Chefs' Picks: Manuel Ferreira, La Gavroche & Senova
“For really traditional Italian food, it’s got to be Osteria Napoli. I usually get the egg fettuccine with traditional tomato sauce, and it’s the best tomato sauce in the city, by far. Very clean, very simple, and very traditional. The space is homey, and the owners are extremely welcoming. It’s the whole package, which is exactly what makes a good restaurant.”
2nd floor, 950 W. Broadway, 604-732-7608. Pondokindonesia.com
A decade old and into its third location, Pondok continues to roll out hearty home-style Indonesian food. Accents across the menu hit all the expected notes: garlic, galangal, lemongrass, shallot. Best value in this capacious second-floor perch are the rice tables, $29 for two at lunch or dinner. An imposing cone of rice anchors a quartet of meats like barbecue chicken or braised beef in coconut curry, and vegetables; steer for one that includes tahu sayur isi—soft tofu triangles stuffed with vegetables, deep-fried, and served with peanut sauce.
955 W. Broadway, 604-732-7700. Saravanaabhavan.ca
Right across the street from Pondok is a cheap-as-chips, strictly vegetarian, South Indian room—a place we happily recommend to even staunchly carnivorous friends. The menu at the Vancouver outpost of Saravanaa Bhavan (it’s an international chain with 48 locations) has upward of 80 items, so look to the young and friendly staff to guide you. Or just go for one of the chef’s special dosas like the two-foot-long paper masala, a crispy-thin rice and lentil crêpe filled with spiced potato and onion, lathered in ghee, accompanied by three chutneys (creamy coconut, chilli mint, and fennel-dotted tomato) and a bowl of lentil soup for $8.50. Also delicious is the channa batura, light-as-air fried bread puffed to the size of a decorative pillow, served with piquant chickpea stew ($8). Weekday all-you-can-eat buffets are just $11 (weekends are $12, kids under eight eat for $8)—incredible value.
Chefs' Picks: Nico Schuerman, Chambar & The Dirty Apron
“There’s a place we go on the Drive called Rinconcito Salvadoreño. It’s owned by a family and it’s really good value. The soft tacos are nice, as are the pupusas (thick hand-made corn-flour tortillas stuffed with cheese). They also do a whole deep-fried tilapia served with rice and beans and salsa, really simple but very tasty, for just $13.50. It’s hardly a fast-food restaurant, but the prices are basically the same.”
138 Davie St., 604-688-8808. Honjinsushi.com
This city has no end of decent sushi restaurants, but for quality and value it’s hard to beat the Dinner Boat for two at Honjin. (There’s another location in North Van.) For less than $25 a person, you get two sunomono salads; two miso soups; 10 pieces of sashimi (tuna, salmon, red snapper, sweet shrimp, octopus); eight pieces of sushi (tuna, salmon, prawn, surf clam); tuna and salmon rolls; a plate of tempura (two prawns plus various vegetables); two deep-fried gyoza; two pieces of spicy deep-fried tofu; and four pieces of chicken karaage. Finish with green-tea ice cream, then wander along the seawall, happily stuffed.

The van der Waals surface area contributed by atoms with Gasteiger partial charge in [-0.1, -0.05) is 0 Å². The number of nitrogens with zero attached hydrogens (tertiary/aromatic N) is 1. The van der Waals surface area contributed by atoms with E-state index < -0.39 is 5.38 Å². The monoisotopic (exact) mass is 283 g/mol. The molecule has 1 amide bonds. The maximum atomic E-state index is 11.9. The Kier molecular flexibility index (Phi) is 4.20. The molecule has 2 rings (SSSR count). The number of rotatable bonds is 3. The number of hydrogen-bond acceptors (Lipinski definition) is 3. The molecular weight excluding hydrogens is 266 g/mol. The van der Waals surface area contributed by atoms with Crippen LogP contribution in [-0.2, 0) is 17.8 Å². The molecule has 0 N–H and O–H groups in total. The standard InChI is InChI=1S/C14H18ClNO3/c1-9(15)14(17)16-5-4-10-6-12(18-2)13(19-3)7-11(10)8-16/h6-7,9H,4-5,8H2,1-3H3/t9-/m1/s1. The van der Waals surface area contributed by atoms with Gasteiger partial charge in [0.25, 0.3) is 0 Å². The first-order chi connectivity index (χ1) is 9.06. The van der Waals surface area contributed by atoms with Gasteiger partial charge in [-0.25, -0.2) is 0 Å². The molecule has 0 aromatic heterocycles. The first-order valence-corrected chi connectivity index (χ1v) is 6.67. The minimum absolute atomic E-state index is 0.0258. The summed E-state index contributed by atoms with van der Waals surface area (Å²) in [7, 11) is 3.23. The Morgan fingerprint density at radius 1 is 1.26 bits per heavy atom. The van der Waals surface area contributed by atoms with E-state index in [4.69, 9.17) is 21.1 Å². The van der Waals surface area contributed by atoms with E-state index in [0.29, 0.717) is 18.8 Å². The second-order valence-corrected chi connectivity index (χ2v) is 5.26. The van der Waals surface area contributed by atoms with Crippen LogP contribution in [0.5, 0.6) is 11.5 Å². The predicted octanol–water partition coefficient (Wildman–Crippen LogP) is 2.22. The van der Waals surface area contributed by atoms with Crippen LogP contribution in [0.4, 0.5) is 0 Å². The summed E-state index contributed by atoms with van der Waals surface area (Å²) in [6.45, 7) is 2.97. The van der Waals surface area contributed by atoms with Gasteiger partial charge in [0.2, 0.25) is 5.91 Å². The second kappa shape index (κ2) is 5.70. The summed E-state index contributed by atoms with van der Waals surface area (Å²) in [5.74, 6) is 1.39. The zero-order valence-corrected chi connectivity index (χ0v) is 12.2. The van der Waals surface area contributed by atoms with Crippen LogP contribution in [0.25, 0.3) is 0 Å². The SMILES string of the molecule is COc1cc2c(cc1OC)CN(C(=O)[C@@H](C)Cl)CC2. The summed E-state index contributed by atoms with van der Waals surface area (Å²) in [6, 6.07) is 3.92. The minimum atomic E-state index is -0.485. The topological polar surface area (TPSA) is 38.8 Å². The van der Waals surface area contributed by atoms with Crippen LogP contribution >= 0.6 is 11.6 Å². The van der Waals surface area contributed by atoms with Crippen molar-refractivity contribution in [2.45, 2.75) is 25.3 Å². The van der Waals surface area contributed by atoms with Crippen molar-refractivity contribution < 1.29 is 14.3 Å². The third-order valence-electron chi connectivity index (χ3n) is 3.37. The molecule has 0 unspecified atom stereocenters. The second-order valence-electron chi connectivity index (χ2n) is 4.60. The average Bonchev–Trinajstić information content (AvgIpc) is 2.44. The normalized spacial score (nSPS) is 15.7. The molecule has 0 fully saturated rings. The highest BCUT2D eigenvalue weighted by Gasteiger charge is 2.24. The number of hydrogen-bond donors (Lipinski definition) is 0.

3068 Main St., 604-876-3088
The décor is nothing special, but the all-vegetarian food at this Main Street institution is snappy, fresh, and toweringly plentiful. Steer clear of à la carte items in favour of protein-centred mains like bean-curd skin with lemon sauce, deep-fried chili tofu, and, especially, black-bean pepper steak. Or hit the dim sum menu (11 a.m. to 2:30 p.m. daily), a can’t-miss sheet of peanut-stuffed dumplings, siu bau steamed buns, and pan-seared turnip cake, ranging from $2.65 to $4.50. Endless tea; skip dessert.
Chefs' Picks: David Hawksworth, Hawksworth at the Hotel Georgia (opening 2010)
“There’s a fantastic Japanese noodle shop on Broadway, one block east of Cambie, called Menya. I go regularly, and I always have the ramen set, which comes with a rice ball, gyoza, and sliced pork and corn ($10). The ramen is fantastic, always perfectly cooked.”
1091 Davie St., 604-568-6399. Labrasserievancouver.com
At the West End’s La Brasserie, comforting Franco-German fare is served up by poised and well-groomed youths. Feel free to spend a bit extra on one of their 22 bottled beers (Duvel, $10, is technically a Belgian offering but seems to suit all their food). You’ll make up for the pricey bevvie when you order dinner. Mussels and frites (a handsome helping for $15) will warm your cockles and leave you with that lingering, twirling-my-spoon-in-white-wine-sauce haze. The 32-seat room is first-come, first-served, so be there at 6 and nab the prime (read: darkest) table in the back corner.
Chefs' Picks: Angus An, Maenam
“Nor Boo for late-night Korean. It’s quite affordable: the average price is around $15 for totally soul-warming soups. My favourite dish is called Yook Gae Jang—a spicy beef-based soup that’s really hearty. They stew wild Korean ferns, cabbage, and onion in the soup along with chili oil and chilies, Korean grass noodles, and egg...it really fills you up.”